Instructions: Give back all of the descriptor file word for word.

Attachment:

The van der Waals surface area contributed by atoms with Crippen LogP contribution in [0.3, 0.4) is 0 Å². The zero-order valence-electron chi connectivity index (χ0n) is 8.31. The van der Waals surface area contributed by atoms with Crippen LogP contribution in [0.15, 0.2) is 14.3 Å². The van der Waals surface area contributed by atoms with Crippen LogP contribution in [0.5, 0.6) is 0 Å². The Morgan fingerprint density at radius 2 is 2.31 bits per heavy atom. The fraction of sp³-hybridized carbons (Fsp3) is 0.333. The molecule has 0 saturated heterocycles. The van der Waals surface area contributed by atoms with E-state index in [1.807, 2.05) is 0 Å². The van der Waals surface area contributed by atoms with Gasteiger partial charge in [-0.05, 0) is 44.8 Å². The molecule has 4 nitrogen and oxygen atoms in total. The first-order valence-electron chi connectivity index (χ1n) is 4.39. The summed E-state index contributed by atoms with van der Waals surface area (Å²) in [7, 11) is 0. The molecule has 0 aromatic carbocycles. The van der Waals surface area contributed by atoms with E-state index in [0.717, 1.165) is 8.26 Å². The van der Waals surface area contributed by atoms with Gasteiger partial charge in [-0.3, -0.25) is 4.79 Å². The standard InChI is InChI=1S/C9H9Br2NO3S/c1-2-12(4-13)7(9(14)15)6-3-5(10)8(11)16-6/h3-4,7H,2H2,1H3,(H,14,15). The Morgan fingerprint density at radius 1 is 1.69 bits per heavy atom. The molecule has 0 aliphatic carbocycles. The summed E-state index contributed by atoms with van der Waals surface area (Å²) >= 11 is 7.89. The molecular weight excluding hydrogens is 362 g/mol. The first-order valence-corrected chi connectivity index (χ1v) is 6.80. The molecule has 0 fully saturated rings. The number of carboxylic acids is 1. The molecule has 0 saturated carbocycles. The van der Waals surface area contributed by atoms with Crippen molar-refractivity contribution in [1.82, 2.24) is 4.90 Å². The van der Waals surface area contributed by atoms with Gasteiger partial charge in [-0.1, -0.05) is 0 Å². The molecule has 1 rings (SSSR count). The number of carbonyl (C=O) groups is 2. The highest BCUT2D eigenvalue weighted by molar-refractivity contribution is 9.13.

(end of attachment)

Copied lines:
The van der Waals surface area contributed by atoms with Crippen LogP contribution in [0.3, 0.4) is 0 Å². The zero-order valence-electron chi connectivity index (χ0n) is 8.31. The van der Waals surface area contributed by atoms with Crippen LogP contribution in [0.15, 0.2) is 14.3 Å². The van der Waals surface area contributed by atoms with Crippen LogP contribution in [0.5, 0.6) is 0 Å². The Morgan fingerprint density at radius 2 is 2.31 bits per heavy atom. The fraction of sp³-hybridized carbons (Fsp3) is 0.333. The molecule has 0 saturated heterocycles. The van der Waals surface area contributed by atoms with E-state index in [1.807, 2.05) is 0 Å². The van der Waals surface area contributed by atoms with Gasteiger partial charge in [-0.05, 0) is 44.8 Å². The molecule has 4 nitrogen and oxygen atoms in total. The first-order valence-electron chi connectivity index (χ1n) is 4.39. The summed E-state index contributed by atoms with van der Waals surface area (Å²) in [7, 11) is 0. The molecule has 0 aromatic carbocycles. The van der Waals surface area contributed by atoms with E-state index in [0.717, 1.165) is 8.26 Å². The van der Waals surface area contributed by atoms with Gasteiger partial charge in [-0.3, -0.25) is 4.79 Å². The standard InChI is InChI=1S/C9H9Br2NO3S/c1-2-12(4-13)7(9(14)15)6-3-5(10)8(11)16-6/h3-4,7H,2H2,1H3,(H,14,15). The Morgan fingerprint density at radius 1 is 1.69 bits per heavy atom. The molecule has 0 aliphatic carbocycles. The summed E-state index contributed by atoms with van der Waals surface area (Å²) >= 11 is 7.89. The molecular weight excluding hydrogens is 362 g/mol. The first-order valence-corrected chi connectivity index (χ1v) is 6.80. The molecule has 0 fully saturated rings. The number of carboxylic acids is 1. The molecule has 0 saturated carbocycles. The van der Waals surface area contributed by atoms with Crippen molar-refractivity contribution in [1.82, 2.24) is 4.90 Å². The van der Waals surface area contributed by atoms with Gasteiger partial charge in [-0.1, -0.05) is 0 Å². The molecule has 1 rings (SSSR count). The number of carbonyl (C=O) groups is 2. The highest BCUT2D eigenvalue weighted by molar-refractivity contribution is 9.13.